Looking and seeing are different things, and understanding depends on what we do with them; this is where phenomenological perception is vital to our field
Koyaanisqatsi, made 40 years ago, is a movie celebrating the beauties of the Earth, and the impact of modern civilisation upon it; a stream of images upheld by a Philip Glass soundtrack, it’s a kind of horror movie of the history of western civilisation, especially in the USA. Some of the highly spectacular images flash by, some linger, and some are held just long enough… just long enough for a different level of awareness to kick in, and transform the largely passive act of seeing or watching into looking. The passive mind finds itself jolted into action; perhaps the overlong dwelling on a single scene is like a burst of radio silence, generating anxiety, a question about the deviation from normal expectations, while the film itself offers no informational guidance, no explanatory context. It makes you wonder: What’s going on here? And then how did we get here, to this juncture?1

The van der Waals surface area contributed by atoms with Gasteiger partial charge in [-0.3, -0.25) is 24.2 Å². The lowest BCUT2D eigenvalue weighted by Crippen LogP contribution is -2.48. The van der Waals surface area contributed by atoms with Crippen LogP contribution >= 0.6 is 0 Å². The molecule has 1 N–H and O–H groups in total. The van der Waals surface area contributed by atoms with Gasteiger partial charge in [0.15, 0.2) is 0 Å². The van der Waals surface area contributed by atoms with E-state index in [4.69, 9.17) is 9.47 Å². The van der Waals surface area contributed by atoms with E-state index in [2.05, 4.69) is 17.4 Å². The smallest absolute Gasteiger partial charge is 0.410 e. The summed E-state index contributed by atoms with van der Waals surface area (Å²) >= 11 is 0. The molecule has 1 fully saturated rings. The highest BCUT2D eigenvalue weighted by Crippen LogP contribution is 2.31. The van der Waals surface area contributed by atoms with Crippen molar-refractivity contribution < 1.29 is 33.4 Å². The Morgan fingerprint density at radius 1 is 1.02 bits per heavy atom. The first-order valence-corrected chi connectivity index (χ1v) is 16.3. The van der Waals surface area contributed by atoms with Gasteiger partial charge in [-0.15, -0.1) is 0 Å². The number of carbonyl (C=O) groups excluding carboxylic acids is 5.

This is the kind of image technique that is deployed in many psychogeographic films, like those of Patrick Keiller2 and Grant Gee’s Patience (after Sebald) (albeit in these cases with a commentary). It’s absolutely not a technique that makes a box office hit, but I find it absorbing, if not always enjoyable per se. Watching Koyaanisqatsi for the first time in four decades recently, I was struck not just by its assertively spectacular visuals, but by its quasi-psychogeographic style, and I wondered if that’s where I picked up my liking for such films. So it was perhaps a predictable surprise when I watched to the very end of the credits and saw among the ‘Special Thanks to…’, the name of Guy Debord, Situationist author of The Society of the Spectacle and instigator of psychogeographic practice − and a figure whom regular readers of NE will probably find familiar. Sometimes such small ‘discoveries’ can feel like minor epiphanies.
This is where the radical praxis of psychogeography works, or should work − by focusing attention unexpectedly, generating the question ‘what’s going on here?’; the implication being that the answer may also be out of the commonplace, perhaps a questioning of the structure of social power, or an insight into the construction of the seen world, when the seen world opens to the usually unseen. A challenge to complacency, anyway.